You start with love, then you fry a fish. I know you can’t see how the two go together, but they do. You start with the hairs on the back of a man’s neck. You may not believe this, but the connection depends on those few tiny hairs which lie like filaments in waiting, primed for the electric moment. If the sun shines, you see them, lined up, their shafts illuminated, their tips curved ever so slightly. Touch this spot on a man’s neck and the world shrinks to one fingertip on one hair, a microcosmic charge. This is how it begins. Devotion, its pale cousin, comes later.
Take two fresh fish. Batter. Drop in a fry pan of sizzling oil. If you’re lucky, you’ll hear the souls whistling their way back to their watery source. Once cooked, salt plentifully and slide onto a large oval platter, with their hot eyes glistening.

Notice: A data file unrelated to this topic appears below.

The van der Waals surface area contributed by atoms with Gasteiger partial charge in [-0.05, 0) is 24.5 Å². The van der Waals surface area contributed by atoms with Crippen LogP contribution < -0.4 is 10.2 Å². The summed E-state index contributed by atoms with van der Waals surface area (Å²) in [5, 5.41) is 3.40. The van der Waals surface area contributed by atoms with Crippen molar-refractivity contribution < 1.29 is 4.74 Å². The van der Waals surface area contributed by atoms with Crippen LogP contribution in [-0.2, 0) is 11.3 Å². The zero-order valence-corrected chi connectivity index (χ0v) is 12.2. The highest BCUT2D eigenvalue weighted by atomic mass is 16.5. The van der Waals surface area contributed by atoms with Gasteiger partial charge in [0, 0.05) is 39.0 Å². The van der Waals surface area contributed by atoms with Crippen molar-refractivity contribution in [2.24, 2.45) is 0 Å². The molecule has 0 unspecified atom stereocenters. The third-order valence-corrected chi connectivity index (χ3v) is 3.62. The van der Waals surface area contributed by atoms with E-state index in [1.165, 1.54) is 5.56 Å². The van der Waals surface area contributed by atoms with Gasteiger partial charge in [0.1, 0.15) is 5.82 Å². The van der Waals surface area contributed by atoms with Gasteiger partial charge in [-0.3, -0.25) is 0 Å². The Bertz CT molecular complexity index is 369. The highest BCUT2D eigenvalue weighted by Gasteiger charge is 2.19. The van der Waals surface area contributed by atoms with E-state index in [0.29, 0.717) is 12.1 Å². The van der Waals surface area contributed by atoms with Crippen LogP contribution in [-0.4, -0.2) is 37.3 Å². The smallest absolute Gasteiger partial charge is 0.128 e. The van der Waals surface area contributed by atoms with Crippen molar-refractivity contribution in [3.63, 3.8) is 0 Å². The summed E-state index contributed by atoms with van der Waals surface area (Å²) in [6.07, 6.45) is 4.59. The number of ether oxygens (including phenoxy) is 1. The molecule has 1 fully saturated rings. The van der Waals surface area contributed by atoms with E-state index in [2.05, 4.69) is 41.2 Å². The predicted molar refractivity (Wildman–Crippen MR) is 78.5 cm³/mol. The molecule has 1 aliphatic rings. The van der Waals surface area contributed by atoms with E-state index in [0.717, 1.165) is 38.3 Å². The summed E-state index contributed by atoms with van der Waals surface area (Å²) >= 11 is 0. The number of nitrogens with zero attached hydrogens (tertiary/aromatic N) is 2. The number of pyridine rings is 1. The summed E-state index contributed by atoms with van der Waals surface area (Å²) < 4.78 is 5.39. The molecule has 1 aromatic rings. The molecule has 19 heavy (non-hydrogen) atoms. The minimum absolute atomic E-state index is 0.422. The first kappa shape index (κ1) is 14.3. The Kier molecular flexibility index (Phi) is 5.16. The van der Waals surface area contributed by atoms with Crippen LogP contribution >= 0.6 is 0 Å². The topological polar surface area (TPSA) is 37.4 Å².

Later, you find yourself frying fish and crying at the bones, pulling out the translucent slivers. You fry the fish because he offered it across a frozen river that now separates you. Somehow, he hooked it from under the ice. He is resourceful. He sits at the table, waiting to be served. When the fish, fried and crispy, appears in front of him with its glossy eyes, he leans back and rubs his hands on the back of his neck. He doesn’t know that he does this. But that’s the connection. That’s what’s left of it.
Source: Matter Press, August 2013